Is counselling right for me?

Is counselling right for me? Is the counsellor I’m considering asking for assistance too touchy feely, or too cold and distant for their own good? These are good questions and deserve considered answers. This article will attempt to do just that. In tackling this task however, I’m going to start with the second question first, and then work backwards.

Is the counsellor I’m considering too touchy feely, or too cold and distant for their own good? To be honest, they sometimes can be, though it is entirely dependent upon the particular practitioner in question and something you can only discover through an initial telephone conversation. I’ve been a professional psychotherapist now for over 25 years and during this time I’ve come across an extremely wide range of practitioners and approaches to counselling. Some of these I’ve agreed with wholeheartedly, while others made me cringe – and still do when I think of them even now!

Stereotypes of counsellors/psychotherapists see two extremes. On the one side is the psychoanalytic therapist who sits silently in their chair waiting for their client to say something. These therapists are portrayed as cold and judging cardboard cut-outs who make the client “do all the work”. Clients themselves bear all the burden during any given session as to what to talk about and how to talk about it, often receiving little in the way of feedback from the therapist other than a gentle nod or shake of the head and are left wondering what the heck just went on there (and what they paid for) during that 50 minute hour!

The other stereotype extreme is what are known as “the tea and sympathy brigade”. These therapists are most often characterised as middle-aged women wearing twin sets and pearls who sit leaning forward with their heads tilted ever so slightly to one side uttering an occasional “That’s terrible….”, or “Oh my….”.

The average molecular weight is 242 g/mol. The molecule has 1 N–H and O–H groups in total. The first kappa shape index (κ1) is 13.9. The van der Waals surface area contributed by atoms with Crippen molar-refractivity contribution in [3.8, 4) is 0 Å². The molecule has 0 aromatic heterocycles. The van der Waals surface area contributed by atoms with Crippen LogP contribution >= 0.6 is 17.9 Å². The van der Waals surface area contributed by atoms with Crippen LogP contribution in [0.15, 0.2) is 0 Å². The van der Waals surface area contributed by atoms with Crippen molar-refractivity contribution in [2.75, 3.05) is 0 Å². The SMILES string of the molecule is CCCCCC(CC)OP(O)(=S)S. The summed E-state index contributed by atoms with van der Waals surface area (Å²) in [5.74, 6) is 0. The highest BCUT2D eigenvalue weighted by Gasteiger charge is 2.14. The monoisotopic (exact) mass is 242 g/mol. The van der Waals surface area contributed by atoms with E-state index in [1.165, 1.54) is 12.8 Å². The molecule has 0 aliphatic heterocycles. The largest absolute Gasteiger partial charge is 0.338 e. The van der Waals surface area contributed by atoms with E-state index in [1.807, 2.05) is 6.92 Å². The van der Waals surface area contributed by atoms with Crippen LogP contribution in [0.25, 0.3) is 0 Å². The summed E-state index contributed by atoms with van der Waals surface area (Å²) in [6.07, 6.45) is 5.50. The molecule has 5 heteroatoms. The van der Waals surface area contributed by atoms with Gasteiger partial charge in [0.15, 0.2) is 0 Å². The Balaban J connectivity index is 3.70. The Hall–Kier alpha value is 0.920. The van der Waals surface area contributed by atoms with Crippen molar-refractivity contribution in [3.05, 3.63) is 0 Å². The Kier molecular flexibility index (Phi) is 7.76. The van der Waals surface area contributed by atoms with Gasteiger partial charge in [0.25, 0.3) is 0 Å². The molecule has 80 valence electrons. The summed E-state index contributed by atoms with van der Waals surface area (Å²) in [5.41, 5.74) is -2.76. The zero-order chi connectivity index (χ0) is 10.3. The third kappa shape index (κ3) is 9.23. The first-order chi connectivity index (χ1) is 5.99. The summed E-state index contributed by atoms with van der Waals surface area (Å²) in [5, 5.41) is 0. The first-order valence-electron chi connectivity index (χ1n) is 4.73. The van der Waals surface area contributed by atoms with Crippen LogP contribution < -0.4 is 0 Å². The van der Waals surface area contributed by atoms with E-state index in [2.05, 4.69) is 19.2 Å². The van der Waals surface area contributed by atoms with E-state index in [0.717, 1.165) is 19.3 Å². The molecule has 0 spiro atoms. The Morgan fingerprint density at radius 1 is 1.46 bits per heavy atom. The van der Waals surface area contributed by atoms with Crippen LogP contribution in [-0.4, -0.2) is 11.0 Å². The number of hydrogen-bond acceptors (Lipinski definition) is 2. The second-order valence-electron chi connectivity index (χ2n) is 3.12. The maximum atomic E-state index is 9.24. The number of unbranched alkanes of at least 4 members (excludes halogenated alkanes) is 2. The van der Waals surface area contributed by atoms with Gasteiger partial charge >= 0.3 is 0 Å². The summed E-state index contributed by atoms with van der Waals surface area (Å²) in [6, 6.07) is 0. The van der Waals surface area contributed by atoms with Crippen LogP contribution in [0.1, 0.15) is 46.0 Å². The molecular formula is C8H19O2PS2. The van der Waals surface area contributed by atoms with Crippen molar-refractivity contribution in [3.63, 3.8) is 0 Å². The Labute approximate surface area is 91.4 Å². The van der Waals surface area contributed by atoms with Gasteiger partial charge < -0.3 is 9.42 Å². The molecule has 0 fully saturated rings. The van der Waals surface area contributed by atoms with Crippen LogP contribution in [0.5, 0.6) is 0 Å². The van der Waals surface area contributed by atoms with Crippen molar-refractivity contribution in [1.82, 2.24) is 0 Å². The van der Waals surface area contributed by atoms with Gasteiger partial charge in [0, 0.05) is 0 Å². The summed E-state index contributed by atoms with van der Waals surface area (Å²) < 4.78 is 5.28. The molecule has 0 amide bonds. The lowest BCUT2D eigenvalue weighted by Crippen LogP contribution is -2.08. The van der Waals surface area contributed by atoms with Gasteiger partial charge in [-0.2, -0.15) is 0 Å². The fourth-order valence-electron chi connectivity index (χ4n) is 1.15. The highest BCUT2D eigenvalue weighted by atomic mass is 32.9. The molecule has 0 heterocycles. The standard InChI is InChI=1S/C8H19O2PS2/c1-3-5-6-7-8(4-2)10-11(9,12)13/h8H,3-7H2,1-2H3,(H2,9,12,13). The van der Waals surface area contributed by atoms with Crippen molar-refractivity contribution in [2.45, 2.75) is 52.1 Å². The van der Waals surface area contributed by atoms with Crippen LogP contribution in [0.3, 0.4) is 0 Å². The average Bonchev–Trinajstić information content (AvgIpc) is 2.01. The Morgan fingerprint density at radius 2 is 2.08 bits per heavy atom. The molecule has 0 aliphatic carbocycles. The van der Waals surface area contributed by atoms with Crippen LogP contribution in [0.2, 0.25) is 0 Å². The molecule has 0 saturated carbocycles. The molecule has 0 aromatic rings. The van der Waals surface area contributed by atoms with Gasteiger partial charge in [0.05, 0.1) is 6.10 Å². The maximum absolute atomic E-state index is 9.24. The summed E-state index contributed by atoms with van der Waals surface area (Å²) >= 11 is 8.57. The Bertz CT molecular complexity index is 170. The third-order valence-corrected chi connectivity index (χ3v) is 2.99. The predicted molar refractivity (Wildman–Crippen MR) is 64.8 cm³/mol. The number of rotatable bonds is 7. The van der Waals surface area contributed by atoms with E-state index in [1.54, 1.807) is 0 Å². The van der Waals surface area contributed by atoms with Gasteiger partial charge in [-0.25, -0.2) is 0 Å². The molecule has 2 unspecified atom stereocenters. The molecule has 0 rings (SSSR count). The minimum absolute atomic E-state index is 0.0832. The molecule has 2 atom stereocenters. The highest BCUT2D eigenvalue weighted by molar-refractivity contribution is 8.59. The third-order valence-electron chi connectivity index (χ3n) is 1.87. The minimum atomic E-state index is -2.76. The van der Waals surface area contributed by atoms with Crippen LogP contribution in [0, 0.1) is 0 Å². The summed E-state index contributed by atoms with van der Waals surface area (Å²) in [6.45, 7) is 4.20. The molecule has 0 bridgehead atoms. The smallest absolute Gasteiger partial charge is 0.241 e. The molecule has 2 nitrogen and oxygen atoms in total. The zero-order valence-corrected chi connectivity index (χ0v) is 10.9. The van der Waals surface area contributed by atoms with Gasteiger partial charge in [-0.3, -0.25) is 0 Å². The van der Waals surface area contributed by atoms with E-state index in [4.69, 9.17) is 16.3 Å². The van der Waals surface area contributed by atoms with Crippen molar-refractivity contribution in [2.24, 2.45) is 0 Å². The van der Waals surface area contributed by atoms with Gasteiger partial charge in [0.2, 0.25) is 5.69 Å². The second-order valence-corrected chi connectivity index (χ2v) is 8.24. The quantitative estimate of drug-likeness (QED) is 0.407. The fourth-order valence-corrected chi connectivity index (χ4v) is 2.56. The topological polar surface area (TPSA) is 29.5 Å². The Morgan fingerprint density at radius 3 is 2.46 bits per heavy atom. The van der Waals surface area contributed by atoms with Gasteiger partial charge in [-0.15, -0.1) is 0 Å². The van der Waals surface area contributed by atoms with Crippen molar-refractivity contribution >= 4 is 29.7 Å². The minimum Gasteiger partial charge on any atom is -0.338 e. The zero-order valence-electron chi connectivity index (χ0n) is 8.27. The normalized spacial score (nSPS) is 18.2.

It has been my experience that there certainly are some ideal clients for both of these stereotypes, but not many. In fact, it is these stereotypes that are causing most people to ask themselves whether or not counselling is right for them in the first place. So if, dear reader, you’re sitting there reading this article with either one of the two stereotypes outlined above in your mind, I don’t blame you for asking if counselling is right for you. To answer that question directly, in as much as it relates to working with therapists who fit either of these two stereotypes as described: No, counselling – of those types – may well not be right for you – luckily however there are other types of therapists available.

Today’s counselling client deserves much more from a therapist than what the two stereotypes described above have to offer. Today’s counselling client is far more sophisticated than those of 20 years ago, and need modern day solutions for modern day difficulties. People quite simply have exposure to far more of the world than ever before, and the difficulties we face today don’t often fit into the psychological boxes of the past. Fully aware of this, in my Bishops Stortford counselling practice I work hard to ensure that I do not just sit there silently, leaving those I’m working with to wonder if I think they are crazy or wrong. At the same time, no matter what experience or life situation I’m being told about, I think you deserve more than a cucumber sandwich, a cup of tea and a gentle “There there now…..”.

In order to ensure that counselling is truly right for you, it is first important to know that whichever counsellor you are considering working with is able and willing to work to understand what it is that you’re looking for. Are you seeking a person to bounce ideas about various life decisions off? Are you looking to unload and dump whatever it might be in a safe place without any sort of judgment, but not necessarily wanting to do anything about it either? Do you have a practical life problem that you are struggling to find an answer for because there are simply too many elements to it running around your head that it is impossible to sift through them? Are you empty, aching and don’t know why but want desperately to feel differently? Whatever your goal in counselling, the most important thing to know in order to answer the question: “Is counselling right for me?” is whether you are sitting with a counsellor who is experienced, trained and flexible enough to understand what you need and is able to provide that for you.

If you are considering attending counselling anywhere near the Bishops Stortford area, I would very much welcome an opportunity to help you answer the question: “Is counselling right for me?” I am always willing to speak with any individual seeking counselling and explain in detail how we would work together to clearly identity your personal needs from counselling, and then work with you to put together a plan for achieving that. In these efforts I offer neither tea nor sympathy, nor will I sit silently and “work you out”. Helping you achieve your goals through counselling is a team effort, and that team effort begins from our very first conversation.

If you would like more information and help determining whether counselling is right for you, please feel free to contact me on 01279 834 467 for a no obligation discussion of your needs.